Sponsored Content: The Changing Paradigm of Cancer Research

Sponsored Content by AstraZeneca
Published: Monday, Nov 14, 2016

Immuno-oncology is currently among the most discussed topics in cancer research, and anti-PD-L1/PD-1 antibodies are driving the conversation as some of the most unique anti-cancer therapeutic approaches. But many remain unaware of the science behind this class of treatments that could bring hope to patients facing deadly cancers.

PD-L1 (programmed cell death ligand-1) helps cancerous tumors evade detection by the immune system through binding to the PD-1 receptor on cytotoxic T lymphocytes, also known as T cells. When this happens, T cells are unable to identify and attack cancerous cells, giving the cancer an opportunity to spread. Researchers have identified the so-called pathway between PD-L1 and PD-1 as a target for a new generation of cancer therapies: by disabling interaction between PD-L1 and PD-1, the T cells retain their ability to identify and attack cancerous cells, contributing to the ability of the immune system to fight cancer.

With this evolving understanding of how cancer avoids detection, researchers have several types of approaches to re-enable the immune system, involving different pathways. Two of these pathways are anti-PD-1 antibodies, which interfere with the PD-1 receptor on the immune system’s T cells, and anti-PD-L1 antibodies, which interfere with the PD-L1 receptors. Antibodies inhibiting the PD-1/PD-L1 pathway have shown encouraging antitumor activity across multiple tumor types, such as specific types of bladder cancer, head and neck squamous cell carcinoma, non-small cell lung cancer, pancreatic cancer, liver cancer, renal cell carcinoma, and melanoma.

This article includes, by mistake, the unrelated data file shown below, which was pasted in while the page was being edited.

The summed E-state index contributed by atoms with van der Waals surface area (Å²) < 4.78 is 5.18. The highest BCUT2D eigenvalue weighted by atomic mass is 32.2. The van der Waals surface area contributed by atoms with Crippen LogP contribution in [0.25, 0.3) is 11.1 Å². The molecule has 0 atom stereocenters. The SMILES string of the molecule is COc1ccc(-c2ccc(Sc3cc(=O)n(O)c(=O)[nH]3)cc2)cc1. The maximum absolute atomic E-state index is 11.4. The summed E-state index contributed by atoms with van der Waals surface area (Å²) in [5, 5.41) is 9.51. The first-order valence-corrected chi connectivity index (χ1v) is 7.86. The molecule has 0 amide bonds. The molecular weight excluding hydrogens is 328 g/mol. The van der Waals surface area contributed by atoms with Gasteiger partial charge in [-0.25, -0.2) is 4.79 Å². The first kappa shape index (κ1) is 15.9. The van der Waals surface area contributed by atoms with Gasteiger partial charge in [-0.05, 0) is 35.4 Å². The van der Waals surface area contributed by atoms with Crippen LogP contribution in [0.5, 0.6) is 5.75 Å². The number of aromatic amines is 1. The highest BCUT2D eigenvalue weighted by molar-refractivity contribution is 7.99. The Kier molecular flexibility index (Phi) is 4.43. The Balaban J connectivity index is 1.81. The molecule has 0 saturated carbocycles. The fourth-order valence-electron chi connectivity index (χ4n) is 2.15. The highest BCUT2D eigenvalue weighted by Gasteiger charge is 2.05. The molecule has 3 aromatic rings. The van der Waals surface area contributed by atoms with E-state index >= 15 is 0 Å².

Clinical studies conducted and ongoing by multiple investigators also suggest the potential for improving treatment efficacy by using a variety of combination approaches, including immunotherapeutic agents that target different pathways, such as PD-L1 and cytotoxic T-lymphocyte-associated antigen-4 (CTLA-4). Since PD-L1 and CTLA-4 regulate immune responses by different mechanisms, investigations targeting both checkpoints provide the potential to enhance the effects.

“Each day, our scientists are gaining a more thorough understanding of what drives cancers: how they spread and avoid detection by the immune system,” said Andrew Coop, Vice President, Medical Affairs, Oncology at AstraZeneca US. “We are at the precipice of potential new treatment paradigms — with the potential to make a meaningful difference for patients who have limited options. At AstraZeneca, we are more driven than ever to bring new immuno-oncology options to patients facing devastating diagnoses.”

Research is underway to explore this important new class of therapies, and that research is rapidly evolving. For more information, click here.

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